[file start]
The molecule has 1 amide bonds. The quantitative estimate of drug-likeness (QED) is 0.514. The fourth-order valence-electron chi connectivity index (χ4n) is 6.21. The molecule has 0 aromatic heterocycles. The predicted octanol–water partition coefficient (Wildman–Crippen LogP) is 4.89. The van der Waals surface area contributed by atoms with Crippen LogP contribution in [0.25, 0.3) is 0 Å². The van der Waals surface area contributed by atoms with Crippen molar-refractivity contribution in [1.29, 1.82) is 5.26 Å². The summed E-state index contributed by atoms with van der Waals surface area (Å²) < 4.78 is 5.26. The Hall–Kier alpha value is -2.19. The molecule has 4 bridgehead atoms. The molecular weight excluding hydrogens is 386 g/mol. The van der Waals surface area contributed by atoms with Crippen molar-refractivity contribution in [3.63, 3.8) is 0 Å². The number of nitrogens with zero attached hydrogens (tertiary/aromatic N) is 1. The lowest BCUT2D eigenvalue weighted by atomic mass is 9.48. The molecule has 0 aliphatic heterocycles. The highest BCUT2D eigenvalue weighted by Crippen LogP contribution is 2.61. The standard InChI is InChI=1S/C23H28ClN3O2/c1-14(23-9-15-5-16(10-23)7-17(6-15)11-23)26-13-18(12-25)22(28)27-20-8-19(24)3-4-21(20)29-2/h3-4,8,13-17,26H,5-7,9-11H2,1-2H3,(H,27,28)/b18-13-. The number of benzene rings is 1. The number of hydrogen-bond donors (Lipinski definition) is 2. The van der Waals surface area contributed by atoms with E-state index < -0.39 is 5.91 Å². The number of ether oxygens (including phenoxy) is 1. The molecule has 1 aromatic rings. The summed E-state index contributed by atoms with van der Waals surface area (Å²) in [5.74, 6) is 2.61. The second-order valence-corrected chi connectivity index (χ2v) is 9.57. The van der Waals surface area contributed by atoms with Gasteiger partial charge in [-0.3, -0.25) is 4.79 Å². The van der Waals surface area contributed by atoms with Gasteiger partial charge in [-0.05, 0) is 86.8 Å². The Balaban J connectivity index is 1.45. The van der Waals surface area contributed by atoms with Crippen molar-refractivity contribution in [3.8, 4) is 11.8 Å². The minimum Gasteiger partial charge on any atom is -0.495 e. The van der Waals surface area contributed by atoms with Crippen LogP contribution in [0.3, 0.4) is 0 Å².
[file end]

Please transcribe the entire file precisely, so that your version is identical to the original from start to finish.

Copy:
The molecule has 1 amide bonds. The quantitative estimate of drug-likeness (QED) is 0.514. The fourth-order valence-electron chi connectivity index (χ4n) is 6.21. The molecule has 0 aromatic heterocycles. The predicted octanol–water partition coefficient (Wildman–Crippen LogP) is 4.89. The van der Waals surface area contributed by atoms with Crippen LogP contribution in [0.25, 0.3) is 0 Å². The van der Waals surface area contributed by atoms with Crippen molar-refractivity contribution in [1.29, 1.82) is 5.26 Å². The summed E-state index contributed by atoms with van der Waals surface area (Å²) < 4.78 is 5.26. The Hall–Kier alpha value is -2.19. The molecule has 4 bridgehead atoms. The molecular weight excluding hydrogens is 386 g/mol. The van der Waals surface area contributed by atoms with Crippen molar-refractivity contribution in [3.63, 3.8) is 0 Å². The number of nitrogens with zero attached hydrogens (tertiary/aromatic N) is 1. The lowest BCUT2D eigenvalue weighted by atomic mass is 9.48. The molecule has 0 aliphatic heterocycles. The highest BCUT2D eigenvalue weighted by Crippen LogP contribution is 2.61. The standard InChI is InChI=1S/C23H28ClN3O2/c1-14(23-9-15-5-16(10-23)7-17(6-15)11-23)26-13-18(12-25)22(28)27-20-8-19(24)3-4-21(20)29-2/h3-4,8,13-17,26H,5-7,9-11H2,1-2H3,(H,27,28)/b18-13-. The number of benzene rings is 1. The number of hydrogen-bond donors (Lipinski definition) is 2. The van der Waals surface area contributed by atoms with E-state index < -0.39 is 5.91 Å². The number of ether oxygens (including phenoxy) is 1. The molecule has 1 aromatic rings. The summed E-state index contributed by atoms with van der Waals surface area (Å²) in [5.74, 6) is 2.61. The second-order valence-corrected chi connectivity index (χ2v) is 9.57. The van der Waals surface area contributed by atoms with Gasteiger partial charge in [-0.3, -0.25) is 4.79 Å². The van der Waals surface area contributed by atoms with Gasteiger partial charge in [-0.05, 0) is 86.8 Å². The Balaban J connectivity index is 1.45. The van der Waals surface area contributed by atoms with Crippen molar-refractivity contribution in [3.8, 4) is 11.8 Å². The minimum Gasteiger partial charge on any atom is -0.495 e. The van der Waals surface area contributed by atoms with Crippen LogP contribution in [0.3, 0.4) is 0 Å².